Out of Season Hedge and Tree Cutting Concerns Raised

Neat and Tidy but so completely out of season: The ditch in question between An Caisleán Mór and St. Stephen’s Park with thick foliage and young trees which were subjected to the jaws of a hedge cutting machine on Thursday. ©Photograph: John Reidy

It must be a sign of greatly increasing concern for our immediate environment when town-dwelling people are aware of the legalities and timelines surrounding the hedge cutting season.

But then, many of these ‘townies’ have firm roots in the country and that kind of awareness is second nature to them.

On Thursday, a hedge cutting machine moved in on a boundary ditch between the Kerry County Council estates of St. Stephen’s Park and An Caisleán Mór in Castleisland.

Hedge Cutting Operators

The window of opportunity closes for hedge cutting operators between March 1st and August 31st – with only strict exemptions in certain cases.

People, whose houses are situated close to the ditch in question were upset on Thursday as they felt that many young and nesting birds were caught in the jaws of the machine and a couple of nicely maturing trees were also cut in half.

Many birds nest only in leafy months for the obvious, nature driven reasons of camouflage and cover in which to rear their young.

Done on Request

The work was carried out, one local presumed, at the request of someone in the area and most likely as a result of a word with a canvassing politician prior to the recent council elections.

However, in response to an enquiry to Kerry County Council’s Castleisland offices, a spokesperson confirmed that the office has had many requests to cut the hedge in question and long before the election.

As these operations go, the deed was done with professionalism and tidiness with not a twig left on either side of the ditch – but that’s not the point.

Dáil Question on Hedge Cutting

With regard to hedgerows: Minister for Culture, Heritage and the Gaeltacht, Josepha Madigan,TD responded to a question from independent Tipperary Deputy Mattie McGrath who asked her about the introduction of regulations to provide for managed hedge cutting on roadsides and burning of vegetation.

For the people upset at last week’s hedge cutting here in Castleisland, the most relevant part of the minister’s answer can be found in the first line of the following excerpt.

I know that ministerial responses could well be handed out in confession boxes as penance for mortal sins. But, I’ve taken the most relevant bits to cover the venial sins of those who complained on behalf of nature – those who, very genuinely, are for the birds.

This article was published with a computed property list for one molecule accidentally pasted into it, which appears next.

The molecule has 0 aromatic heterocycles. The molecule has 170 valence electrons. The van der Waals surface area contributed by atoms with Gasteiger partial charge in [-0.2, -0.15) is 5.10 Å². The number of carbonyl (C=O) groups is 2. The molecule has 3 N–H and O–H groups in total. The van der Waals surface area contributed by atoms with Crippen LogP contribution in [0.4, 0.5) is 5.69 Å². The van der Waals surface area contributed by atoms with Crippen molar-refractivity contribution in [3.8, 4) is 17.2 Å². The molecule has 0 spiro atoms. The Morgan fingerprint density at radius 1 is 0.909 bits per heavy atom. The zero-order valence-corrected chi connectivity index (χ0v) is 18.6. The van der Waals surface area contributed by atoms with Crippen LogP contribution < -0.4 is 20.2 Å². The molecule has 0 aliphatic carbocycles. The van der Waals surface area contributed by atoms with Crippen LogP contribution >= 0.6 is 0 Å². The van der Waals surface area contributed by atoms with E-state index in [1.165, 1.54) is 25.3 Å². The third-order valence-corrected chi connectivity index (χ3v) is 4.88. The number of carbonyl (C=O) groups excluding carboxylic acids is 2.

Minister Madigan’s Response

“Section 40 of the Wildlife Acts 1976, as amended, prohibits the cutting, grubbing, burning or destruction of vegetation, with certain strict exemptions, from 1 March to 31 August.

And it continues:

“In relation to hedgerows, Section 7(2) of the Heritage Act 2018 provides for the cutting of roadside hedges only during the month of August under Regulations.

Important Wildlife Habitat

“Ireland has some 300,000 kilometers of hedgerow mainly surrounding fields and properties across the country and only roadside hedges are subject to the provisions of the Heritage Act – a fraction of the entirety of the total hedgerow resource in this country.

“I fully recognise that hedgerows are a very important wildlife habitat, providing food, shelter, corridors of movement, nesting and hibernation sites for many of our native flora and fauna.

Current Year’s Growth Only

“The change in timing of cutting set out in Section 7 of the Act should not interfere with any of these functions.

To that end, and to ensure that any birds’ nests that might still be active by August will not be at risk, any regulations made under Section 7(2) will require that any cutting in August may only be of the current year’s growth and should not involve the use of heavy flails.

It is the intention that my department will carry out studies to determine what, if any, effects there are during the pilot phase.”

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